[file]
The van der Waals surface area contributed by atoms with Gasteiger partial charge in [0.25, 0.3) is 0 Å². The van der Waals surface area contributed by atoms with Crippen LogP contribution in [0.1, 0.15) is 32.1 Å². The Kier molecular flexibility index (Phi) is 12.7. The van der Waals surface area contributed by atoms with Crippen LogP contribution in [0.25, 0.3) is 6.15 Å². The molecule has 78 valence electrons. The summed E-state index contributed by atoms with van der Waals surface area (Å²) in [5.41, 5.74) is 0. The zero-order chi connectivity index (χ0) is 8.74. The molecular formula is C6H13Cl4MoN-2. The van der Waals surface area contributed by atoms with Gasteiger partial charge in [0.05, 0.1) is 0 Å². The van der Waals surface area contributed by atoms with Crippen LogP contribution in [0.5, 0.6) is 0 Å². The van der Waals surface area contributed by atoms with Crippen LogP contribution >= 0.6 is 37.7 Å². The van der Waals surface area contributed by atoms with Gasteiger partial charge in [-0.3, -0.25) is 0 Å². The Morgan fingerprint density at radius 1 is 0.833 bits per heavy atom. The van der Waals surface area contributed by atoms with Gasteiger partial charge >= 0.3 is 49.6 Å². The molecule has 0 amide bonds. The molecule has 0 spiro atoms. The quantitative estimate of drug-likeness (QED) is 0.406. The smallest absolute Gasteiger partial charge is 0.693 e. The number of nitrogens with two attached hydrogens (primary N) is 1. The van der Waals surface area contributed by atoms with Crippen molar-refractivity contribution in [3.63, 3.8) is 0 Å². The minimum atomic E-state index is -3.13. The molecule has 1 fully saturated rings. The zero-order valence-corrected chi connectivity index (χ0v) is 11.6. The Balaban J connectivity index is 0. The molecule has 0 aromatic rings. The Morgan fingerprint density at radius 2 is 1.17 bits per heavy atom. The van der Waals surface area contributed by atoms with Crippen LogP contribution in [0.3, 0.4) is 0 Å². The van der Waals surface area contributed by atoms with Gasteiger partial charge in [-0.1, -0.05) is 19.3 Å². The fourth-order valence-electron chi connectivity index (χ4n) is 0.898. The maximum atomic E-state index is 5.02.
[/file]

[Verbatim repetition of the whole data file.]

The van der Waals surface area contributed by atoms with Gasteiger partial charge in [0.25, 0.3) is 0 Å². The van der Waals surface area contributed by atoms with Crippen LogP contribution in [0.1, 0.15) is 32.1 Å². The Kier molecular flexibility index (Phi) is 12.7. The van der Waals surface area contributed by atoms with Crippen LogP contribution in [0.25, 0.3) is 6.15 Å². The molecule has 78 valence electrons. The summed E-state index contributed by atoms with van der Waals surface area (Å²) in [5.41, 5.74) is 0. The zero-order chi connectivity index (χ0) is 8.74. The molecular formula is C6H13Cl4MoN-2. The van der Waals surface area contributed by atoms with Gasteiger partial charge in [0.05, 0.1) is 0 Å². The van der Waals surface area contributed by atoms with Crippen LogP contribution in [0.5, 0.6) is 0 Å². The van der Waals surface area contributed by atoms with Crippen LogP contribution >= 0.6 is 37.7 Å². The van der Waals surface area contributed by atoms with Gasteiger partial charge in [-0.3, -0.25) is 0 Å². The Morgan fingerprint density at radius 1 is 0.833 bits per heavy atom. The van der Waals surface area contributed by atoms with Gasteiger partial charge >= 0.3 is 49.6 Å². The molecule has 0 amide bonds. The molecule has 0 spiro atoms. The quantitative estimate of drug-likeness (QED) is 0.406. The smallest absolute Gasteiger partial charge is 0.693 e. The number of nitrogens with two attached hydrogens (primary N) is 1. The van der Waals surface area contributed by atoms with Crippen molar-refractivity contribution in [3.63, 3.8) is 0 Å². The minimum atomic E-state index is -3.13. The molecule has 1 fully saturated rings. The zero-order valence-corrected chi connectivity index (χ0v) is 11.6. The Balaban J connectivity index is 0. The molecule has 0 aromatic rings. The Morgan fingerprint density at radius 2 is 1.17 bits per heavy atom. The van der Waals surface area contributed by atoms with Crippen LogP contribution in [0.3, 0.4) is 0 Å². The van der Waals surface area contributed by atoms with Gasteiger partial charge in [-0.1, -0.05) is 19.3 Å². The fourth-order valence-electron chi connectivity index (χ4n) is 0.898. The maximum atomic E-state index is 5.02.